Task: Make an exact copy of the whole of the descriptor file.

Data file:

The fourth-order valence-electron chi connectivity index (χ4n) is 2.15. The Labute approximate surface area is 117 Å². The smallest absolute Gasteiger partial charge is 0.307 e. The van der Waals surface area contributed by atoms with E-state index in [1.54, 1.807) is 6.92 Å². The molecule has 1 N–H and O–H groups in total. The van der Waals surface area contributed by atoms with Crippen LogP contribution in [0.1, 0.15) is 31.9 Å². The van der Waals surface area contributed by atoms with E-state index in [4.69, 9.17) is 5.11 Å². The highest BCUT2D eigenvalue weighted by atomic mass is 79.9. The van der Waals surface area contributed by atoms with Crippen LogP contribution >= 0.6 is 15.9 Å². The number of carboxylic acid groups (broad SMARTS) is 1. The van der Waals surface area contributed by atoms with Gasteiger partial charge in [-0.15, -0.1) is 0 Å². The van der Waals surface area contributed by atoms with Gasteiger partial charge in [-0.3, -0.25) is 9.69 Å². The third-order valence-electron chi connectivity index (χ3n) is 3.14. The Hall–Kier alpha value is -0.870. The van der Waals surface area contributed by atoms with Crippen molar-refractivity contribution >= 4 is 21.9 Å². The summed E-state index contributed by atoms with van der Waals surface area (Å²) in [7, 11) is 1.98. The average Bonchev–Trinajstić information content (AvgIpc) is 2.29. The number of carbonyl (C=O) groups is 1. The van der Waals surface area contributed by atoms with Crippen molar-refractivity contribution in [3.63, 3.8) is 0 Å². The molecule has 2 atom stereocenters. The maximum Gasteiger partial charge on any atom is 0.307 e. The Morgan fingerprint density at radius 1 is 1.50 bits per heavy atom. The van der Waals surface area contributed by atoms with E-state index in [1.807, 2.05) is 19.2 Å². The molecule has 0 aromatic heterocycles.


The fourth-order valence-electron chi connectivity index (χ4n) is 2.15. The Labute approximate surface area is 117 Å². The smallest absolute Gasteiger partial charge is 0.307 e. The van der Waals surface area contributed by atoms with E-state index in [1.54, 1.807) is 6.92 Å². The molecule has 1 N–H and O–H groups in total. The van der Waals surface area contributed by atoms with Crippen LogP contribution in [0.1, 0.15) is 31.9 Å². The van der Waals surface area contributed by atoms with E-state index in [4.69, 9.17) is 5.11 Å². The highest BCUT2D eigenvalue weighted by atomic mass is 79.9. The van der Waals surface area contributed by atoms with Crippen LogP contribution >= 0.6 is 15.9 Å². The number of carboxylic acid groups (broad SMARTS) is 1. The van der Waals surface area contributed by atoms with Gasteiger partial charge in [-0.15, -0.1) is 0 Å². The van der Waals surface area contributed by atoms with Gasteiger partial charge in [-0.3, -0.25) is 9.69 Å². The third-order valence-electron chi connectivity index (χ3n) is 3.14. The Hall–Kier alpha value is -0.870. The van der Waals surface area contributed by atoms with Crippen molar-refractivity contribution >= 4 is 21.9 Å². The summed E-state index contributed by atoms with van der Waals surface area (Å²) in [7, 11) is 1.98. The average Bonchev–Trinajstić information content (AvgIpc) is 2.29. The number of carbonyl (C=O) groups is 1. The van der Waals surface area contributed by atoms with Crippen molar-refractivity contribution in [3.63, 3.8) is 0 Å². The molecule has 2 atom stereocenters. The maximum Gasteiger partial charge on any atom is 0.307 e. The Morgan fingerprint density at radius 1 is 1.50 bits per heavy atom. The van der Waals surface area contributed by atoms with E-state index in [1.807, 2.05) is 19.2 Å². The molecule has 0 aromatic heterocycles.